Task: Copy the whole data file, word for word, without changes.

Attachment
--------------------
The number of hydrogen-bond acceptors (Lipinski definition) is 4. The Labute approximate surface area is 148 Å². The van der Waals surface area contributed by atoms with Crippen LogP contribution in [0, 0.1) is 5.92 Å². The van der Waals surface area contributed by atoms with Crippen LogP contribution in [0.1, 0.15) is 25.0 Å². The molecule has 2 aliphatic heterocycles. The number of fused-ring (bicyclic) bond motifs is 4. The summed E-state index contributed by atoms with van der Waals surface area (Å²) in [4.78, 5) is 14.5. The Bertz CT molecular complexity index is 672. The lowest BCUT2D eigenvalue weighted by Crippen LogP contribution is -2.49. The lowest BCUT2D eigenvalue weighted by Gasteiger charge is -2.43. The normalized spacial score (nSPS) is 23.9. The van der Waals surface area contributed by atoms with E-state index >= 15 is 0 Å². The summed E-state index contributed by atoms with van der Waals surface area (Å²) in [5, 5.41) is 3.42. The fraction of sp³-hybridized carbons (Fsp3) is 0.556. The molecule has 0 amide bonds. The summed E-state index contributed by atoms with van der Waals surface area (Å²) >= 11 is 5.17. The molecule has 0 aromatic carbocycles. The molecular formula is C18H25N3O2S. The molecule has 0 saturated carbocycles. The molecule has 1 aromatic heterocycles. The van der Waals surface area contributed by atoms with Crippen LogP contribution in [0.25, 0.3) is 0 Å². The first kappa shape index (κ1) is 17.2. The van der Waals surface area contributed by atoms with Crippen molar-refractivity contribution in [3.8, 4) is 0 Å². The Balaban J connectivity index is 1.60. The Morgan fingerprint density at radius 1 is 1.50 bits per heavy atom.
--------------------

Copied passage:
The number of hydrogen-bond acceptors (Lipinski definition) is 4. The Labute approximate surface area is 148 Å². The van der Waals surface area contributed by atoms with Crippen LogP contribution in [0, 0.1) is 5.92 Å². The van der Waals surface area contributed by atoms with Crippen LogP contribution in [0.1, 0.15) is 25.0 Å². The molecule has 2 aliphatic heterocycles. The number of fused-ring (bicyclic) bond motifs is 4. The summed E-state index contributed by atoms with van der Waals surface area (Å²) in [4.78, 5) is 14.5. The Bertz CT molecular complexity index is 672. The lowest BCUT2D eigenvalue weighted by Crippen LogP contribution is -2.49. The lowest BCUT2D eigenvalue weighted by Gasteiger charge is -2.43. The normalized spacial score (nSPS) is 23.9. The van der Waals surface area contributed by atoms with E-state index >= 15 is 0 Å². The summed E-state index contributed by atoms with van der Waals surface area (Å²) in [5, 5.41) is 3.42. The fraction of sp³-hybridized carbons (Fsp3) is 0.556. The molecule has 0 amide bonds. The summed E-state index contributed by atoms with van der Waals surface area (Å²) >= 11 is 5.17. The molecule has 0 aromatic carbocycles. The molecular formula is C18H25N3O2S. The molecule has 0 saturated carbocycles. The molecule has 1 aromatic heterocycles. The van der Waals surface area contributed by atoms with Crippen LogP contribution in [0.25, 0.3) is 0 Å². The first kappa shape index (κ1) is 17.2. The van der Waals surface area contributed by atoms with Crippen molar-refractivity contribution in [3.8, 4) is 0 Å². The Balaban J connectivity index is 1.60. The Morgan fingerprint density at radius 1 is 1.50 bits per heavy atom.